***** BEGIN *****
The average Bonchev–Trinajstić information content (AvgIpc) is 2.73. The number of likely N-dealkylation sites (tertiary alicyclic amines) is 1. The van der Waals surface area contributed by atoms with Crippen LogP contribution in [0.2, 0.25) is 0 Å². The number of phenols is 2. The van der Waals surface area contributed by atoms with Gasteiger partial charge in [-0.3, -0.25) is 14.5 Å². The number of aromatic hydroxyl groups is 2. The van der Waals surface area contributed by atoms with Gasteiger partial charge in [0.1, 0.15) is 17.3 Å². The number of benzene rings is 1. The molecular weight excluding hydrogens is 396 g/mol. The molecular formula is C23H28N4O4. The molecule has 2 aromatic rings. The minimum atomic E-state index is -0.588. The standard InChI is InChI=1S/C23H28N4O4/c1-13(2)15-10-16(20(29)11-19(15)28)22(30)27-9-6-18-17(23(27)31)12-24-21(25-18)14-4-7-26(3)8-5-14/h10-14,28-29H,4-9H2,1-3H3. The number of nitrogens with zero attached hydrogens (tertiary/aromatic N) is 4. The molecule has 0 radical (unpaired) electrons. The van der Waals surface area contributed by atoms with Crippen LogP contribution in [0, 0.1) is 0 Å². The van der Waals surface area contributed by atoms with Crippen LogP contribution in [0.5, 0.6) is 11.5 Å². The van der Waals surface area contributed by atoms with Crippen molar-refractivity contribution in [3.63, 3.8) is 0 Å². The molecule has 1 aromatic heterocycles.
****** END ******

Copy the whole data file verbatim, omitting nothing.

The average Bonchev–Trinajstić information content (AvgIpc) is 2.73. The number of likely N-dealkylation sites (tertiary alicyclic amines) is 1. The van der Waals surface area contributed by atoms with Crippen LogP contribution in [0.2, 0.25) is 0 Å². The number of phenols is 2. The van der Waals surface area contributed by atoms with Gasteiger partial charge in [-0.3, -0.25) is 14.5 Å². The number of aromatic hydroxyl groups is 2. The van der Waals surface area contributed by atoms with Gasteiger partial charge in [0.1, 0.15) is 17.3 Å². The number of benzene rings is 1. The molecular weight excluding hydrogens is 396 g/mol. The molecular formula is C23H28N4O4. The molecule has 2 aromatic rings. The minimum atomic E-state index is -0.588. The standard InChI is InChI=1S/C23H28N4O4/c1-13(2)15-10-16(20(29)11-19(15)28)22(30)27-9-6-18-17(23(27)31)12-24-21(25-18)14-4-7-26(3)8-5-14/h10-14,28-29H,4-9H2,1-3H3. The number of nitrogens with zero attached hydrogens (tertiary/aromatic N) is 4. The molecule has 0 radical (unpaired) electrons. The van der Waals surface area contributed by atoms with Crippen LogP contribution in [0, 0.1) is 0 Å². The van der Waals surface area contributed by atoms with Crippen LogP contribution in [0.5, 0.6) is 11.5 Å². The van der Waals surface area contributed by atoms with Crippen molar-refractivity contribution in [3.63, 3.8) is 0 Å². The molecule has 1 aromatic heterocycles.